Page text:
UNKLE: The Road: Part II / Lost Highway (Songs For The Def) Review | Under the Radar - Music Magazine
Thursday, November 26th, 2020  

UNKLE

The Road: Part II / Lost Highway

Songs For The Def

Apr 02, 2019 Web Exclusive Bookmark and Share


James Lavelle has been one of the most innovative names in music for nigh on a quarter of a century. As the founder member, main songwriter and producer with UNKLE, he initially found fame with the guest-heavy debut album Psyence Fiction, which celebrated its 20th anniversary last year. Since then he's continued to push the envelope not only with his main project, but also with dozens of artists whose records he's written and played on or produced.

So it shouldn't come as too much of a surprise that the latest UNKLE album features an impressive guest list of collaborators including former Clash guitarist Mick Jones and Editors' frontman Tom Smith. Following hot on the heels of 2017's The Road: Part I, The Road: Part II / Lost Highway has been described as a mix tape of sorts by its creator. Containing a mammoth 22 compositions in total including several interlude pieces, all of which were recorded around the same time as its predecessor, The Road: Part II / Lost Highway can be heavy going at times, but there's still enough going on here to justify its existence.

The spoken word "Iter VIII: However Vast the Darkness" offers a prophetic "However vast the darkness, we must provide our own light" as a chilling reminder of the uncertain times we find ourselves in. The menacing trip hop of "Crucifixion / A Prophet" and chilled out vibes on "Find an Outsider" stand proudly alongside anything Lavelle has put his name to in the past. Better still is "Kubrick," a laidback strum that owes as much to late period Beatles as it does Radiohead's earlier moments of glory.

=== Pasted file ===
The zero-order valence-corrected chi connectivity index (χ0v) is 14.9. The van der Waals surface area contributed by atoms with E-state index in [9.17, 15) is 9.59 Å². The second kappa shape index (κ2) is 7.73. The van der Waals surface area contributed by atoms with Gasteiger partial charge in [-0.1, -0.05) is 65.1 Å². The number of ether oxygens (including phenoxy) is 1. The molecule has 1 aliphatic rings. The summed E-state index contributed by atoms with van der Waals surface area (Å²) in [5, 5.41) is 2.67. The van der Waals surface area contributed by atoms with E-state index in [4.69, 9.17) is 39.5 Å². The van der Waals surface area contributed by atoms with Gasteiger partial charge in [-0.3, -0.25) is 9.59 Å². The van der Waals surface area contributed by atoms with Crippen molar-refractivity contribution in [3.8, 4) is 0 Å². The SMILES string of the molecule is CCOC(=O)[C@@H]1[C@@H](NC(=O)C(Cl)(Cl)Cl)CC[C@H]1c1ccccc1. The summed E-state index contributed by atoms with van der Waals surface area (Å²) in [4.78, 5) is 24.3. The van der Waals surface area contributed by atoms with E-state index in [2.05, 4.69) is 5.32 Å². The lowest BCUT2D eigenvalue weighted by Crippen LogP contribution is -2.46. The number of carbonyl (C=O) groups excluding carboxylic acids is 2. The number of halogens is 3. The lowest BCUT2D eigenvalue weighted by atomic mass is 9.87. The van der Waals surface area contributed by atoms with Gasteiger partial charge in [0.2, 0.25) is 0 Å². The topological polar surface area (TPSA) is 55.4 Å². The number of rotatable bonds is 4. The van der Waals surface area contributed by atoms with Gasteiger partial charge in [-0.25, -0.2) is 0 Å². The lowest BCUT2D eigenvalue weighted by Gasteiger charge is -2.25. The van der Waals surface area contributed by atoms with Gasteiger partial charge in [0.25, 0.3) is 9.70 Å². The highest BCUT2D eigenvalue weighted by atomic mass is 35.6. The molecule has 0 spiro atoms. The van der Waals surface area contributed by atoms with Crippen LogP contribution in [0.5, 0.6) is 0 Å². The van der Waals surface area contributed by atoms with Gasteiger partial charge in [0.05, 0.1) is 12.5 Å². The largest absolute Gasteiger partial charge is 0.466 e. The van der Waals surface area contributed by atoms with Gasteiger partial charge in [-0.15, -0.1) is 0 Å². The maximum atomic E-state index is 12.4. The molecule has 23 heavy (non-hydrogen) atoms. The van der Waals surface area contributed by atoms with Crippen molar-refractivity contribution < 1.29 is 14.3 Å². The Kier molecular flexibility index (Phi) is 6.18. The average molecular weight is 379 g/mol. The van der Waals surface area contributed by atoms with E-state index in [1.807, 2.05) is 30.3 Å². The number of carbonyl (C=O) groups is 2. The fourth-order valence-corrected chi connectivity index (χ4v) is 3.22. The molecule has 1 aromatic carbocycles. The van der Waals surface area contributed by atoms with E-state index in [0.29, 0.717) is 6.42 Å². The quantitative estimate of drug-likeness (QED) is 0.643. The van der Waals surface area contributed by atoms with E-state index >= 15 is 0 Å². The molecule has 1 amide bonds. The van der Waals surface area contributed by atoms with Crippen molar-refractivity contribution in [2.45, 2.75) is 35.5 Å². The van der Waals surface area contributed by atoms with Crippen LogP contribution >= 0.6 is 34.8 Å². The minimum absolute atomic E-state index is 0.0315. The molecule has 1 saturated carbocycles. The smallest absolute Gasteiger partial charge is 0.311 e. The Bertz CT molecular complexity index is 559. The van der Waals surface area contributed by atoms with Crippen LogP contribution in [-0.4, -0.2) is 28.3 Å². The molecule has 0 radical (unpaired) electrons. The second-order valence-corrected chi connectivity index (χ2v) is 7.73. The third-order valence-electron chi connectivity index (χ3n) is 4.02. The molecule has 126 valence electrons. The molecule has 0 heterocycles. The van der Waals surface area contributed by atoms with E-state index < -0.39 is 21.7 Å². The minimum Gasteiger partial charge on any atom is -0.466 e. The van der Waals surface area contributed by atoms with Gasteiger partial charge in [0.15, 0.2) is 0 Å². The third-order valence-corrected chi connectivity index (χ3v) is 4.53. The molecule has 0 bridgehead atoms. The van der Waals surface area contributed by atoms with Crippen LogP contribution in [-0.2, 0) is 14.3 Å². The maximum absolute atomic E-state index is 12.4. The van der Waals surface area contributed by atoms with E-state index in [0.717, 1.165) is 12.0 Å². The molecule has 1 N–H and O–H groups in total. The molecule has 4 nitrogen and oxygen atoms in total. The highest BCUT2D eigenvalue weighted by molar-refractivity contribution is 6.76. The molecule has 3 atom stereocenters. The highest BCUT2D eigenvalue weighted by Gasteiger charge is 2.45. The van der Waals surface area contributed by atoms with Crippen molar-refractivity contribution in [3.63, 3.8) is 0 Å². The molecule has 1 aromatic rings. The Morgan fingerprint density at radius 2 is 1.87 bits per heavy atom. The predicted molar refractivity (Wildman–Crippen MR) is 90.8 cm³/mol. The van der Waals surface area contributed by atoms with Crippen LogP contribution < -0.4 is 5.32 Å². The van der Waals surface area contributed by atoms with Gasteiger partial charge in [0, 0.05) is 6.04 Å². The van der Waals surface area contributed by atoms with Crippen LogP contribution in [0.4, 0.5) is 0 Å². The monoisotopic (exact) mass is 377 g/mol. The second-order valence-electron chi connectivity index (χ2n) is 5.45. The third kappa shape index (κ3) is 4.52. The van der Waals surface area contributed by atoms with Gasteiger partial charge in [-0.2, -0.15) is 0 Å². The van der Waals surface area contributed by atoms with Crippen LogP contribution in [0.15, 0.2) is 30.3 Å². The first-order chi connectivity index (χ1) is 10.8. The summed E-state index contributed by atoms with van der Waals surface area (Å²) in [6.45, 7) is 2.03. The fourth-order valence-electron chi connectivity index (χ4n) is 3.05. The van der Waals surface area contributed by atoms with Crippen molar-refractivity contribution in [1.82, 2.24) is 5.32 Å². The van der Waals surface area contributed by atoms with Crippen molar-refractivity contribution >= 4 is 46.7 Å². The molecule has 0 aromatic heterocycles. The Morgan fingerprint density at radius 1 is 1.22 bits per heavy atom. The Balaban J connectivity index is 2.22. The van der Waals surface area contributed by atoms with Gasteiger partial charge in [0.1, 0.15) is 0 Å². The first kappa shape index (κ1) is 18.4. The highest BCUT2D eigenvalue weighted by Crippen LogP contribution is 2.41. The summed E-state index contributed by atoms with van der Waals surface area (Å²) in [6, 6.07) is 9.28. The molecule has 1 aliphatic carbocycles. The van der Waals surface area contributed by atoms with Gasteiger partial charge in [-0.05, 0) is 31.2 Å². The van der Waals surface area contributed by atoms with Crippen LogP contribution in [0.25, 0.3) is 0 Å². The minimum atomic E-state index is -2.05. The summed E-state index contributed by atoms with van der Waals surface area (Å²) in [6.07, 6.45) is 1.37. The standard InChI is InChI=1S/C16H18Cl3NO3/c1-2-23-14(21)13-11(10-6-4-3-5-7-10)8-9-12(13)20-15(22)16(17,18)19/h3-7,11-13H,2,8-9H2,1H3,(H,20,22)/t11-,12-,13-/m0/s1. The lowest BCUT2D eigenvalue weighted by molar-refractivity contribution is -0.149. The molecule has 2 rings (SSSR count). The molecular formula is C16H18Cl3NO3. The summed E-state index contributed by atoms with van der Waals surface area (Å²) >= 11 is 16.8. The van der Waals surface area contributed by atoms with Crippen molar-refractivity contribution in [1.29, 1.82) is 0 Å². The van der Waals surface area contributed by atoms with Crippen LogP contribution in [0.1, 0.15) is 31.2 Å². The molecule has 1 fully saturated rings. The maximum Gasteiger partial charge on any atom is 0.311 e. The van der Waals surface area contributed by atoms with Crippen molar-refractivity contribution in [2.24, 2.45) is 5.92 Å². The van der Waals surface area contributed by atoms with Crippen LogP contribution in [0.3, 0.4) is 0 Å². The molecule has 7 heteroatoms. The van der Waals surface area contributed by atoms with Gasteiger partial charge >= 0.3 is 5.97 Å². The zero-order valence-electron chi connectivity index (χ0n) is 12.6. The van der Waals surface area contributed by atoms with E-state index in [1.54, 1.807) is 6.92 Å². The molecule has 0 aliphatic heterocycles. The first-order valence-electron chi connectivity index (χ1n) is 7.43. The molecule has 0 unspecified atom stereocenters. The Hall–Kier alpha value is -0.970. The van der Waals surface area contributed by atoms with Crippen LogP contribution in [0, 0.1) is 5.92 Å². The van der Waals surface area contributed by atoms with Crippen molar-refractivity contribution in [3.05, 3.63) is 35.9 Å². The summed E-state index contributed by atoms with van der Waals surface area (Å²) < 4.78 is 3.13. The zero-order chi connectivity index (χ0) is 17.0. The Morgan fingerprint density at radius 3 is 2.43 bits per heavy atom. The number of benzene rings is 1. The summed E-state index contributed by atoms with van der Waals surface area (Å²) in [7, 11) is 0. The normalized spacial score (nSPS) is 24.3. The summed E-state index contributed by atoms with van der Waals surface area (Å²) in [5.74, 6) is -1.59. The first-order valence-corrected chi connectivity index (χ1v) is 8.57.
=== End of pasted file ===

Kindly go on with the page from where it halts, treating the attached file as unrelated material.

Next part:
However, the icing on the cake comes courtesy of "Touch Me," a high energy banger featuring The Duke Spirit's Liela Moss on vocals that clocks in at six seconds short of six minutes and wouldn't sound out of place on any dancefloor whatever the era. (www.unkle.info)

Author rating: 6.5/10

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Average reader rating: 7/10



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